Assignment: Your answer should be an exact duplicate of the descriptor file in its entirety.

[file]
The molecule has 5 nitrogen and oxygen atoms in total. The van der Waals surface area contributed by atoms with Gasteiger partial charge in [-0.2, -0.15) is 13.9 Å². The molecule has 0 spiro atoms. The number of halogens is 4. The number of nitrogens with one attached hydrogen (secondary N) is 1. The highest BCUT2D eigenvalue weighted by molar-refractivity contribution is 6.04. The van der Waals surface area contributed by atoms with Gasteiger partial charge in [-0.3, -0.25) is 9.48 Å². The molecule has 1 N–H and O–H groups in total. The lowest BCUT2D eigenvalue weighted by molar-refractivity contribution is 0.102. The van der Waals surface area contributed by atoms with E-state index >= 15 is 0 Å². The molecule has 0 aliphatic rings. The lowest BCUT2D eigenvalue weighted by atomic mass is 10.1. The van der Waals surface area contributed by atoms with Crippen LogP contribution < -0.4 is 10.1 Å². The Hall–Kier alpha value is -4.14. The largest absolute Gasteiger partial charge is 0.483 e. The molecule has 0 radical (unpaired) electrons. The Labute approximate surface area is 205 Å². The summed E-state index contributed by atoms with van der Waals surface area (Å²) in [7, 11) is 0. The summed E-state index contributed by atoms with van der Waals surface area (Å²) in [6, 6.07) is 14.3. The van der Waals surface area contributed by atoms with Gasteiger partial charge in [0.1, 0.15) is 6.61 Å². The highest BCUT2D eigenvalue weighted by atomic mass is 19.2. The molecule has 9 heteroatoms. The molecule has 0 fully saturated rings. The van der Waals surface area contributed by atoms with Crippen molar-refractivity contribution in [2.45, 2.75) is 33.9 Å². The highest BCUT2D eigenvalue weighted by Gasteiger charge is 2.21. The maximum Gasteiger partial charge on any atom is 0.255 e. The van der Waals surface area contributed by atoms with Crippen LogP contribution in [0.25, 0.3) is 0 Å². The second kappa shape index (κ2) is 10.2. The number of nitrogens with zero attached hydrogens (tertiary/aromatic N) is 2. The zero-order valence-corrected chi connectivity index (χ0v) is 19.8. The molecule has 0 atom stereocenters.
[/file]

The molecule has 5 nitrogen and oxygen atoms in total. The van der Waals surface area contributed by atoms with Gasteiger partial charge in [-0.2, -0.15) is 13.9 Å². The molecule has 0 spiro atoms. The number of halogens is 4. The number of nitrogens with one attached hydrogen (secondary N) is 1. The highest BCUT2D eigenvalue weighted by molar-refractivity contribution is 6.04. The van der Waals surface area contributed by atoms with Gasteiger partial charge in [-0.3, -0.25) is 9.48 Å². The molecule has 1 N–H and O–H groups in total. The lowest BCUT2D eigenvalue weighted by molar-refractivity contribution is 0.102. The van der Waals surface area contributed by atoms with E-state index >= 15 is 0 Å². The molecule has 0 aliphatic rings. The lowest BCUT2D eigenvalue weighted by atomic mass is 10.1. The van der Waals surface area contributed by atoms with Crippen LogP contribution < -0.4 is 10.1 Å². The Hall–Kier alpha value is -4.14. The largest absolute Gasteiger partial charge is 0.483 e. The molecule has 0 radical (unpaired) electrons. The Labute approximate surface area is 205 Å². The summed E-state index contributed by atoms with van der Waals surface area (Å²) in [7, 11) is 0. The summed E-state index contributed by atoms with van der Waals surface area (Å²) in [6, 6.07) is 14.3. The van der Waals surface area contributed by atoms with Gasteiger partial charge in [0.1, 0.15) is 6.61 Å². The highest BCUT2D eigenvalue weighted by atomic mass is 19.2. The molecule has 9 heteroatoms. The molecule has 0 fully saturated rings. The van der Waals surface area contributed by atoms with Crippen molar-refractivity contribution in [2.45, 2.75) is 33.9 Å². The highest BCUT2D eigenvalue weighted by Gasteiger charge is 2.21. The maximum Gasteiger partial charge on any atom is 0.255 e. The van der Waals surface area contributed by atoms with Crippen LogP contribution in [0.25, 0.3) is 0 Å². The second kappa shape index (κ2) is 10.2. The number of nitrogens with zero attached hydrogens (tertiary/aromatic N) is 2. The zero-order valence-corrected chi connectivity index (χ0v) is 19.8. The molecule has 0 atom stereocenters.